Network launched for SME theatre companies

Small theatre companies have been promised a greater voice in lobbying national decision-makers following the creation of a new industry group.


The Australian Theatre Network will connect various theatre groups across states and territories. It has been modelled on the Theatre Network Victoria, which has been praised for delivering strong representation for small Victorian theatre companies.


The network, funded via the Australia Council’s Theatre Board, has been set up for an initial one-year trial period to provide small- and medium-sized theatres similar clout as the larger operators.


The Theatre Board insists that the network will work to facilitate communication, rather than act as a peak body.


Lyn Wallis, director of the Theatre Board, told StartupSmart: “We are responding to an energy out there for something that is lightweight and flexible and connects the states. It enables the SME sector to have a new voice.”


“It could act as a place to secure money, but it’s not just about that. There are challenges such as the lack of women playwrights, gender diversity in general, national touring, the lack of producers, fee structures and the amount of administration artists have to deal with.”


“It will be up to the network as to where the assistance comes from. At the moment, this is an experiment. The first stage is to see what the common issues are.”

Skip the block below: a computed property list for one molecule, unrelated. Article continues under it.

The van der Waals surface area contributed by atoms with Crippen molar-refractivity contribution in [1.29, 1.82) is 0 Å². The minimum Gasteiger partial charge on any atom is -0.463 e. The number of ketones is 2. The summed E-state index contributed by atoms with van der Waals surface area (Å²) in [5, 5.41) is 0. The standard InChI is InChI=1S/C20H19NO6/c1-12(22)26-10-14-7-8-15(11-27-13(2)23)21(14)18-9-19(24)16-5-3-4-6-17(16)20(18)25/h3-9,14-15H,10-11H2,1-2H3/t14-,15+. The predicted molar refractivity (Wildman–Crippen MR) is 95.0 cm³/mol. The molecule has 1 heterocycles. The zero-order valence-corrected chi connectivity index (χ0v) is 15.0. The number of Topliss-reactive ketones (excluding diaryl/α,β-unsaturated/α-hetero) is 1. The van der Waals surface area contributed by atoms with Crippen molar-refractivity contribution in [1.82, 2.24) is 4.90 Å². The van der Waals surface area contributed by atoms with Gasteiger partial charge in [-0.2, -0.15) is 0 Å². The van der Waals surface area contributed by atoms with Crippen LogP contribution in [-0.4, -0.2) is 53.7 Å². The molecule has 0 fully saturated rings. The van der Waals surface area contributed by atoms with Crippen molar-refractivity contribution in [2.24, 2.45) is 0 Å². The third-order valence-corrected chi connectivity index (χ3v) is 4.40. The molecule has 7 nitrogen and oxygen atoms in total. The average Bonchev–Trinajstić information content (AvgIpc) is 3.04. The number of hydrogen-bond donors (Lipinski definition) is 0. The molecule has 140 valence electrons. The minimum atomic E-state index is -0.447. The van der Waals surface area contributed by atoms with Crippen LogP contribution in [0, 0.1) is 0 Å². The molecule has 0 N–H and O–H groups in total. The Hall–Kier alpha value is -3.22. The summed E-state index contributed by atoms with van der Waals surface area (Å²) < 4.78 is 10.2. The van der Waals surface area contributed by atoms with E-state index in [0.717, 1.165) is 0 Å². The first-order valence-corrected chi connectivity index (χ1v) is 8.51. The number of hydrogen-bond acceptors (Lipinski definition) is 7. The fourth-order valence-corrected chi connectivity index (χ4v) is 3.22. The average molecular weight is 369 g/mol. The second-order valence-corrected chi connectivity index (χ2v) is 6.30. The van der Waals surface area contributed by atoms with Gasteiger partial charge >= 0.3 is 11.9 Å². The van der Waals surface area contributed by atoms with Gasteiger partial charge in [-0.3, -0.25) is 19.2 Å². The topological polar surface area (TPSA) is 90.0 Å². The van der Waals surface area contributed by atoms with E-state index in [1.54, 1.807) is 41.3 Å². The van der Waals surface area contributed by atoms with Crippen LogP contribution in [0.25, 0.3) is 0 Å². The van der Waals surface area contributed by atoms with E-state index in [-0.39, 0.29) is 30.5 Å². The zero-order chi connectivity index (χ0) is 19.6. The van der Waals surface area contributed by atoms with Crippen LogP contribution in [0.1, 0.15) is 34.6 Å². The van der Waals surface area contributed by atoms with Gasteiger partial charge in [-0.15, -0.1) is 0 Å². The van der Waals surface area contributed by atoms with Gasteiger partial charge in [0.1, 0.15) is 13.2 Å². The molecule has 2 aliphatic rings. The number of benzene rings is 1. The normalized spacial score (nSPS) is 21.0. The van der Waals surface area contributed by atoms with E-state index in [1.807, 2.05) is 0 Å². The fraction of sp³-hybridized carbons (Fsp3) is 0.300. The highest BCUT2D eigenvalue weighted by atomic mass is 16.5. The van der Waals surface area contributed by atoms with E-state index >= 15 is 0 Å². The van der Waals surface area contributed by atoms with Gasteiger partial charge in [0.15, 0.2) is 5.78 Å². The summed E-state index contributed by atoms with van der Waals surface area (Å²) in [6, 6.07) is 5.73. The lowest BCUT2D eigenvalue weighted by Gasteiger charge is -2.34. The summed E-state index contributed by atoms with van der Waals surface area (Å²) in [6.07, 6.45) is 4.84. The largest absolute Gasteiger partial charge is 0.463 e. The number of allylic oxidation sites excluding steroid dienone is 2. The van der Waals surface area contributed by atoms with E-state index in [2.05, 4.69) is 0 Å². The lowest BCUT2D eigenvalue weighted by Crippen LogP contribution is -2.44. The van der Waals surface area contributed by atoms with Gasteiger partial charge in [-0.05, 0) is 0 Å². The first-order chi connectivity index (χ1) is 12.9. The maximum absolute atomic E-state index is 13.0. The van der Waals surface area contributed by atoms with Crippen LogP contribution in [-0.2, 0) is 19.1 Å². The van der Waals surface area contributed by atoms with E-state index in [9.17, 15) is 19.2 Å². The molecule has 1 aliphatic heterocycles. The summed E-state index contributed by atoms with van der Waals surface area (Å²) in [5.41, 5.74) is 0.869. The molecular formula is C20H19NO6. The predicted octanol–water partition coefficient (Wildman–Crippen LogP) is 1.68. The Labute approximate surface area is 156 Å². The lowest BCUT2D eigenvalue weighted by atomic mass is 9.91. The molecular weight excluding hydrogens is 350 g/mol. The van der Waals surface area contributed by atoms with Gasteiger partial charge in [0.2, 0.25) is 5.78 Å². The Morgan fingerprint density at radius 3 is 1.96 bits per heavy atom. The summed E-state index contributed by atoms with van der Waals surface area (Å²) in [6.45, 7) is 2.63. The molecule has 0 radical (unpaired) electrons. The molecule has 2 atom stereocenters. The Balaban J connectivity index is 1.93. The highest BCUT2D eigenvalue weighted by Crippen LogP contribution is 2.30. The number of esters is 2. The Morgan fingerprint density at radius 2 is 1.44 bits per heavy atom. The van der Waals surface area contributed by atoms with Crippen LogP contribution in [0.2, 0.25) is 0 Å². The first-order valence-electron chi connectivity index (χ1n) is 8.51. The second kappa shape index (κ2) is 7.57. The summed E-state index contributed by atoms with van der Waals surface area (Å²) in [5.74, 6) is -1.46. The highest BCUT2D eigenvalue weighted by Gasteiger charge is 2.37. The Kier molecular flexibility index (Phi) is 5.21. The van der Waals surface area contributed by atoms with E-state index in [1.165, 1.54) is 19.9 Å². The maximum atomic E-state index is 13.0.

Wallis insists the sector is in good shape, saying: “There’s a lot of resilience. Some companies that tour internationally struggled (during the GFC) but the work is very good at the moment.”


Ben Eltham, arts critic and Fellow of the Centre for Policy Development, says the SME sector needs better representation but questions if the new network will be a “talking shop”.


“There needs to be more advocacy for SMEs as the larger organisations have dominated funding,” he says. “The question is whether this will change anything. I’m not sure it will as the funding situation is pretty much set in stone.”


“The issues that she (Wallis) talks about are a consequence of the current environment rather than individual issues. They are linked to the struggle for theatres to stay sustainable.”


“The smaller guys do three or four shows a year and turn over a few hundred thousand dollars. They are perennially precarious.”


“There is no one panacea for the sector. The main problem is marginalisation – theatre is a niche sector that doesn’t have the appeal of Hollywood multiplexes.”


“The industry needs to focus on audience development, sustainable careers for performers and entrepreneurship to help draw in other funding streams. Small theatre companies also face tough regulations – liquor licenses and public liability eats up a huge amount of budget. It can be as much as 10 to 20%, which isn’t something the larger companies have to worry about.”


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